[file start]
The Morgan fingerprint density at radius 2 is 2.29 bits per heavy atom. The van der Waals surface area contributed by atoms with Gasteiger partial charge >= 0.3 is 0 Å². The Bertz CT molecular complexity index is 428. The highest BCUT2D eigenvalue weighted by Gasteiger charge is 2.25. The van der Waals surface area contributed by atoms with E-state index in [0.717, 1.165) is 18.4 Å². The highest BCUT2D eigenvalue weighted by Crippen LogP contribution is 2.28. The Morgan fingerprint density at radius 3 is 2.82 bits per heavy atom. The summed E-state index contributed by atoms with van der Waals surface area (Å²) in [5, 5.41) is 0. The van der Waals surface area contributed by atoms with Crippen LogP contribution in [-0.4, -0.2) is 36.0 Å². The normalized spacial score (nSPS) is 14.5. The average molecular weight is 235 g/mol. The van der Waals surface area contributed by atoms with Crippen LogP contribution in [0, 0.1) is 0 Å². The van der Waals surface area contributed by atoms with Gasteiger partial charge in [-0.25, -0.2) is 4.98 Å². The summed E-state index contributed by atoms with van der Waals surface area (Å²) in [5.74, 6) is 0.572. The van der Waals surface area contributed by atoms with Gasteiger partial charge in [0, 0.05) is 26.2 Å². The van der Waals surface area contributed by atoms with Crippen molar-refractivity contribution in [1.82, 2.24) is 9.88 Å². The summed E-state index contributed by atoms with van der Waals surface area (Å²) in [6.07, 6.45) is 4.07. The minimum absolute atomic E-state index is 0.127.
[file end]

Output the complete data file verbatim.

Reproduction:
The Morgan fingerprint density at radius 2 is 2.29 bits per heavy atom. The van der Waals surface area contributed by atoms with Gasteiger partial charge >= 0.3 is 0 Å². The Bertz CT molecular complexity index is 428. The highest BCUT2D eigenvalue weighted by Gasteiger charge is 2.25. The van der Waals surface area contributed by atoms with E-state index in [0.717, 1.165) is 18.4 Å². The highest BCUT2D eigenvalue weighted by Crippen LogP contribution is 2.28. The Morgan fingerprint density at radius 3 is 2.82 bits per heavy atom. The summed E-state index contributed by atoms with van der Waals surface area (Å²) in [5, 5.41) is 0. The van der Waals surface area contributed by atoms with Crippen LogP contribution in [-0.4, -0.2) is 36.0 Å². The normalized spacial score (nSPS) is 14.5. The average molecular weight is 235 g/mol. The van der Waals surface area contributed by atoms with Crippen LogP contribution in [0, 0.1) is 0 Å². The van der Waals surface area contributed by atoms with Gasteiger partial charge in [-0.25, -0.2) is 4.98 Å². The summed E-state index contributed by atoms with van der Waals surface area (Å²) in [5.74, 6) is 0.572. The van der Waals surface area contributed by atoms with Gasteiger partial charge in [0, 0.05) is 26.2 Å². The van der Waals surface area contributed by atoms with Crippen molar-refractivity contribution in [1.82, 2.24) is 9.88 Å². The summed E-state index contributed by atoms with van der Waals surface area (Å²) in [6.07, 6.45) is 4.07. The minimum absolute atomic E-state index is 0.127.